As a kid, my dad was my childhood guru. He was funny, wacky, mildly insane and knew so much about everything I was convinced he was the smartest person on the planet. It might be worth noting that my dad is still funny, wacky, very much insane and still knows everything. I just grew up enough to sometimes use Google and check up on one or two of his ‘wise’ theories.
Back to my brain and my dad’s influence.
Dad is a manly man. He hacks, he spits, he inhales food faster that a backo machine and yells when he hits his thumb with a hammer. Actually, I don’t know many who wouldn’t yell in that scenario, but watching him cram food into his mouth is an educational experience. Kids love him because he plays the crazy clown like a pro.
When I was growing up, my dad’s version of Spend Time with Your Child included teaching me the mechanics of how a car worked. Handy-man projects around the house were followed by, ‘Kate, come here and I’ll show you how to use a power drill.’ My grandma informs me he used to play ‘very roughly’ with me as a baby and I loved it. The rougher the more I laughed.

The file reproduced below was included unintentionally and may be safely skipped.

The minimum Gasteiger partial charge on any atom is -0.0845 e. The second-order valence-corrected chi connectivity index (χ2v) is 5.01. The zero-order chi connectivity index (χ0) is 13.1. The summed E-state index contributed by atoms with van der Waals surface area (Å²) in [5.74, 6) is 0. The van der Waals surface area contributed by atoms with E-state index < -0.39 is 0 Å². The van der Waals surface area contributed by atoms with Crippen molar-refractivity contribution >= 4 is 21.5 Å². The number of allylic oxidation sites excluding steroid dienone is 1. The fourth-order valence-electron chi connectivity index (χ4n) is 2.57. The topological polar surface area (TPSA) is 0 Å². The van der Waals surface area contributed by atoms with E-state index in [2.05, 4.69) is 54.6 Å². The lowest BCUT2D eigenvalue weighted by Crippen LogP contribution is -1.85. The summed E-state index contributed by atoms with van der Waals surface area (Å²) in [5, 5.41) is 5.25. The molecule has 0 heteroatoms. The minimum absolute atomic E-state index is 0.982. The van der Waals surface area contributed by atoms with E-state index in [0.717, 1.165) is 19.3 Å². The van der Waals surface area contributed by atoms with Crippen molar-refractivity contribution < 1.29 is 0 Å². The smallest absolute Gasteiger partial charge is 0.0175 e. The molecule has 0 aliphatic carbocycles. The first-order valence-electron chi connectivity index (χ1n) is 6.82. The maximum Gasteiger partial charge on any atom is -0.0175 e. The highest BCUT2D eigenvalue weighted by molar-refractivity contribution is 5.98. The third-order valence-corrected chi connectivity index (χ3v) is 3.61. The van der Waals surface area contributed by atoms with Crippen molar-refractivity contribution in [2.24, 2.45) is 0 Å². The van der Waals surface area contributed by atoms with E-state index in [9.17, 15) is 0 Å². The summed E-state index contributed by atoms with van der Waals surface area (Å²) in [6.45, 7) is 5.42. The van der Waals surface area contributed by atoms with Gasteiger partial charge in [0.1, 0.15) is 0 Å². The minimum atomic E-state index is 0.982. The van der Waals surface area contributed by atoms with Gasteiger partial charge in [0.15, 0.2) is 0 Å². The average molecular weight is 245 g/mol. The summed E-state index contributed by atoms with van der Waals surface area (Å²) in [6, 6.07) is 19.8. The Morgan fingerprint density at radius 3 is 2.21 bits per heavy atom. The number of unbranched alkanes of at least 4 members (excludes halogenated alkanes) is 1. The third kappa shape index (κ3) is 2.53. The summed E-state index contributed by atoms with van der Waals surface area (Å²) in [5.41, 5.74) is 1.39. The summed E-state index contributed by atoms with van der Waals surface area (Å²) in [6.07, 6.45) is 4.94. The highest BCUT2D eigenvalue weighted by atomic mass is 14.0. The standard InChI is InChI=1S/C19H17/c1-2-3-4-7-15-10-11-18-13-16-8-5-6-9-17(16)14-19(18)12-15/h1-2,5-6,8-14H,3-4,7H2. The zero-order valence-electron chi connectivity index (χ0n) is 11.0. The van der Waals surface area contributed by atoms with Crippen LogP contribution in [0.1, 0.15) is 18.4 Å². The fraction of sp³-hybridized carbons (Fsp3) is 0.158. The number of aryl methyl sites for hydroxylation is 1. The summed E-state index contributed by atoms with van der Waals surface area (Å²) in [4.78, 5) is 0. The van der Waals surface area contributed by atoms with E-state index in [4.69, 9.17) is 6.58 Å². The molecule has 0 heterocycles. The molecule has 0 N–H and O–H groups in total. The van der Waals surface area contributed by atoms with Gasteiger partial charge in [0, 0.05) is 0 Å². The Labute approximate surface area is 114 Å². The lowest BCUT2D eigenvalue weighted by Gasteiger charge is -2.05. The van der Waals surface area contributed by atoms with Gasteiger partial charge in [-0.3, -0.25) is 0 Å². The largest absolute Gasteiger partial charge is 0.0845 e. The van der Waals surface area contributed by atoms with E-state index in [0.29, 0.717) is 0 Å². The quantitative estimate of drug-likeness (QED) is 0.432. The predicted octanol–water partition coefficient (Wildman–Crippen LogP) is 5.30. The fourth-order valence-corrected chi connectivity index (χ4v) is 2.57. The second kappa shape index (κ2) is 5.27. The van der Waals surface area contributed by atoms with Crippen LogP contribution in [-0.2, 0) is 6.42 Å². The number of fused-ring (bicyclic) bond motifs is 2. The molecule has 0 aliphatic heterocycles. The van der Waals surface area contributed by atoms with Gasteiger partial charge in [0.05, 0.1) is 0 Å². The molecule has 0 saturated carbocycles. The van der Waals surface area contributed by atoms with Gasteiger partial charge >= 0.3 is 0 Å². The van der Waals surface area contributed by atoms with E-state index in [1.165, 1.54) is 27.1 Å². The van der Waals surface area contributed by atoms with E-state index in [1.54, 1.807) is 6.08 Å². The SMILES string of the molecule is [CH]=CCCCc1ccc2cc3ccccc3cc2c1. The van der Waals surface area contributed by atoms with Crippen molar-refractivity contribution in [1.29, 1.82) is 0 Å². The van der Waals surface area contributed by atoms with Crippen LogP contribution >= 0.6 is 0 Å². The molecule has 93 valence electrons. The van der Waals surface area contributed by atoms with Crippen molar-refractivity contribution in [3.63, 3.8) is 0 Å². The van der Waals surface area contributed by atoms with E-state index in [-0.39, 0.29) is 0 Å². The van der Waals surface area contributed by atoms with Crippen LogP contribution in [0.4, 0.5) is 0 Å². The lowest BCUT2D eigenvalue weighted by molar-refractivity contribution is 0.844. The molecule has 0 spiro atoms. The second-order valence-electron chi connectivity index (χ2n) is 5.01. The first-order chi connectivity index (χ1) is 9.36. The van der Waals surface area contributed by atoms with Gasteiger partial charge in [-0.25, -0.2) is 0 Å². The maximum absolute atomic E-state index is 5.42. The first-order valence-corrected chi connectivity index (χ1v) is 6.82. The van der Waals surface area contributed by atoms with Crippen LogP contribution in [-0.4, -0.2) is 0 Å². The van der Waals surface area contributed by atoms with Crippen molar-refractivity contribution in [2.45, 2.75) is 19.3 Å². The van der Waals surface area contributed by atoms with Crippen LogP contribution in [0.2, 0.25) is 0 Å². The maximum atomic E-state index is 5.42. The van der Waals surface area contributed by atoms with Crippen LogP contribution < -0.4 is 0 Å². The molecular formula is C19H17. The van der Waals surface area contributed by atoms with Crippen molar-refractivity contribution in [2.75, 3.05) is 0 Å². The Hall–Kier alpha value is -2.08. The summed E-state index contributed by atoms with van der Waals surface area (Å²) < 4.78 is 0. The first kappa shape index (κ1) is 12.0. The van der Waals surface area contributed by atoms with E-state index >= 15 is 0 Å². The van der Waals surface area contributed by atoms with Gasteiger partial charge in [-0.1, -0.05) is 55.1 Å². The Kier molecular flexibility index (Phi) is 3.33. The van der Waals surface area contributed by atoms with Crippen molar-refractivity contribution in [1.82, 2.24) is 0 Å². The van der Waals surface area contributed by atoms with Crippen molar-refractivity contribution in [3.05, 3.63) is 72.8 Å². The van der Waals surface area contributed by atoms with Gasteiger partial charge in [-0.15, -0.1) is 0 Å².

Is it any wonder that I turned out the way I did? Girlish behaviour didn’t stand a chance. So now I’m a girl working in a man’s world, alongside tilers and builders and messy electricians (seriously, those guys are on-the-job-slobs). I owe it all to my dad.
If I was lying on that psychologist’s sofa and she or he asked me, ‘So, Kate. How has your day affected you?’
I’d say, ‘Well, I re-affirmed something in my mind.’
Cognitive psychologist’s eyes light up. ‘Oh yes. And what was that?’
I answer. ‘I already knew it, but my dad is crazy. This morning at smoko break he confirmed it.’
‘What did he do?’
‘It’s more what he said. He said, “I’m going to go speak to the toilet.”‘
Need I say more?